X-Tracing Hadoop - PowerPoint by Nk0jAc3Y

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									                  UC Berkeley




   Efficient Fair Scheduling for
           MapReduce
Matei Zaharia, Dhruba Borthakur*, Joydeep Sen Sarma*,
     Khaled Elmeleegy+, Scott Shenker, Ion Stoica

       UC Berkeley, *Facebook Inc, +Yahoo! Research
                        Motivation
• Hadoop was designed for large batch jobs
  – FIFO job scheduler

• At Facebook, we saw a different workload:
  – Many users want to share a cluster
  – Many jobs are small (10-100 tasks)
    • Sampling, ad-hoc queries, hourly reports, etc

Wanted fair scheduler for Hadoop
                Benefits of Sharing
• Statistical multiplexing
  – Higher utilization, lower costs


• Data consolidation
  – Query disjoint data sets together
            Why is it Interesting?
Two aspects of MapReduce present obstacles:
• Data locality (placing computation near
  data) conflicts with fairness
• Dependence between map & reduce tasks
  can cause underutilization & starvation

Result: 2-10x gains from 2 simple techniques
                         Outline
• Hadoop terminology
• Data locality
  – 2 problems
  – solution: delay scheduling
• Reduce/map dependence
  – 2 problems
  – solution: copy-compute splitting
• Conclusion
                 Hadoop Terminology
• Job = entire MapReduce computation; consists
  of map & reduce tasks
• Task = piece of a job
• Slot = partition of a slave where a task can run
• Heartbeat = message from slave to master, in
  response to which master may launch a task


         Slave                    Job queue
                        Master
         Slave
                         Outline
• Hadoop terminology
• Data locality
  – 2 problems
  – solution: delay scheduling
• Reduce/map dependence
  – 2 problems
  – solution: copy-compute splitting
• Conclusion
                                Problem 1: Poor Locality for
                                       Small Jobs
                                    Job Locality at Facebook
                     100
Percent Local Maps




                      80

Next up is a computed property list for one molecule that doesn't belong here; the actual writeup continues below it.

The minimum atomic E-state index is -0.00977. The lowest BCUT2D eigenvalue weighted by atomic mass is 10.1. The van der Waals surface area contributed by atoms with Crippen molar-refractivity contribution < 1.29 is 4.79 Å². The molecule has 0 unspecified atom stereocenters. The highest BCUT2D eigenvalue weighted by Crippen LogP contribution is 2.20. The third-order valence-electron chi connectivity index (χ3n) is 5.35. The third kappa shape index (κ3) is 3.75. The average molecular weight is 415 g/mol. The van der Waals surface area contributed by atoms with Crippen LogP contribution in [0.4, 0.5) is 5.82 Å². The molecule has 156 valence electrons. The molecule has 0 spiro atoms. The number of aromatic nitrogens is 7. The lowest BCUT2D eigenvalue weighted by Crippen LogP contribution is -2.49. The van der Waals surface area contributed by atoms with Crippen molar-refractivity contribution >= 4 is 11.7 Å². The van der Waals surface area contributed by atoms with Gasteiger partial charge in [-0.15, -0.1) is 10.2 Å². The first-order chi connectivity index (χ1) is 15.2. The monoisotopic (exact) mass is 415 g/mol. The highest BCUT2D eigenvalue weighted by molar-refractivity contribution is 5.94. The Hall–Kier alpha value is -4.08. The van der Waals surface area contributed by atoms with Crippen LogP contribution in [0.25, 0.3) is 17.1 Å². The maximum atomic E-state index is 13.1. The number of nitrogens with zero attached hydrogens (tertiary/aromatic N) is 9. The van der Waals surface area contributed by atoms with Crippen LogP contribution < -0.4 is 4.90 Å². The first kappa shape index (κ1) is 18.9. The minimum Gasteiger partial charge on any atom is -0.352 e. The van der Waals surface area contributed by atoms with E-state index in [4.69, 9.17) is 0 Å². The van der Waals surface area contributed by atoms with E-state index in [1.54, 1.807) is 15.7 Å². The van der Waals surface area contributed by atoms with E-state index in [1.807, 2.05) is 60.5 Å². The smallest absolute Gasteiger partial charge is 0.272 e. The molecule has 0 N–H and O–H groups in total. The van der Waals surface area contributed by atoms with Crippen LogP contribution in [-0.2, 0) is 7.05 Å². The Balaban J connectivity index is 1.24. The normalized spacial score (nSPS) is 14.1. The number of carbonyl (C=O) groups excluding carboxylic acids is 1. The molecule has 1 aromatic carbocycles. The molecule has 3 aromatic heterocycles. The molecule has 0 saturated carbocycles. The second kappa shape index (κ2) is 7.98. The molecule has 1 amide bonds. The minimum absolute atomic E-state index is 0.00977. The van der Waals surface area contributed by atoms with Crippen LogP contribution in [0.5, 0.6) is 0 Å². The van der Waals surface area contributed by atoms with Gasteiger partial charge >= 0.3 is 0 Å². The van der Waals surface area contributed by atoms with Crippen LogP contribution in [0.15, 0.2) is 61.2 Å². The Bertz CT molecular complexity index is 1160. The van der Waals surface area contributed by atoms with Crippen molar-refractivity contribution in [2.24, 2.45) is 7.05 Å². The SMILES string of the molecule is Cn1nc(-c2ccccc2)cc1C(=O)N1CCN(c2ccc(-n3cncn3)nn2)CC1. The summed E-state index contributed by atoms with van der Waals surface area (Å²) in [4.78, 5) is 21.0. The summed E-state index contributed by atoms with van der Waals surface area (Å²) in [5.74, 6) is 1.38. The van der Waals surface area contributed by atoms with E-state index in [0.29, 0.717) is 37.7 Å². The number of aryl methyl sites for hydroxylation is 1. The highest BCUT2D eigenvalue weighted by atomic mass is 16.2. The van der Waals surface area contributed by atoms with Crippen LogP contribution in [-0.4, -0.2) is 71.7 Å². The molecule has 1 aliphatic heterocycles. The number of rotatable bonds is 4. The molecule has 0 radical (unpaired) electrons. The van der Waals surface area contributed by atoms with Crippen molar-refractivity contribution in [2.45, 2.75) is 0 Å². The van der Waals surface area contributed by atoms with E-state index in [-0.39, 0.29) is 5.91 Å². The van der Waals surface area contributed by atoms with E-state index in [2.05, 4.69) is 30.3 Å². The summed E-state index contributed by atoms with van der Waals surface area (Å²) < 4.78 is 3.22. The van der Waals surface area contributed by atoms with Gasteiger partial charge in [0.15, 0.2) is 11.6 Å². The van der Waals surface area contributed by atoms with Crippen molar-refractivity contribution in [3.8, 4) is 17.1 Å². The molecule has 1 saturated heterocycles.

58% of jobs
                      60         at Facebook

                      40

                      20

                       0
                           10       100              1000         10000   100000
                                          Job Size (Number of Maps)
                                     Node Locality     Rack Locality
       Cause: Head-of-line Scheduling
• Only job at the head of the job queue can
  be scheduled on each heartbeat
• If this job is small, chance of node that
  sent heartbeat having data for it is small
            Problem 2: Sticky Slots
• Suppose we do fair sharing as follows:
  – Divide slots equally between jobs
  – When a slot is free, give it to the job
    farthest below its fair share
             Problem 2: Sticky Slots


     Slave

                                      Fair       Running
     Slave                   Job
                                     Share        Tasks
                  Master
                             Job 1           2         1
                                                       2
     Slave
                             Job 2           2         2

     Slave


Problem: Jobs never leave their original slots
          Solution: Delay Scheduling

• Jobs must wait before they are allowed to
  run non-local tasks
  – If wait < T1, only allow node-local tasks
  – If T1 < wait < T2, also allow rack-local
  – If wait > T2, also allow off-rack
        Delay Scheduling Example


Slave

                                Fair       Running
Slave                  Job
                               Share        Tasks
              Master
                       Job 1           2         1
                                                 2
Slave
                       Job 2           2         3
                                                 2

Slave


Jobs can now shift between slots
Sticky Slots Experiment
                 Further Analysis
• When is it worthwhile to wait, and how long?

• For throughput: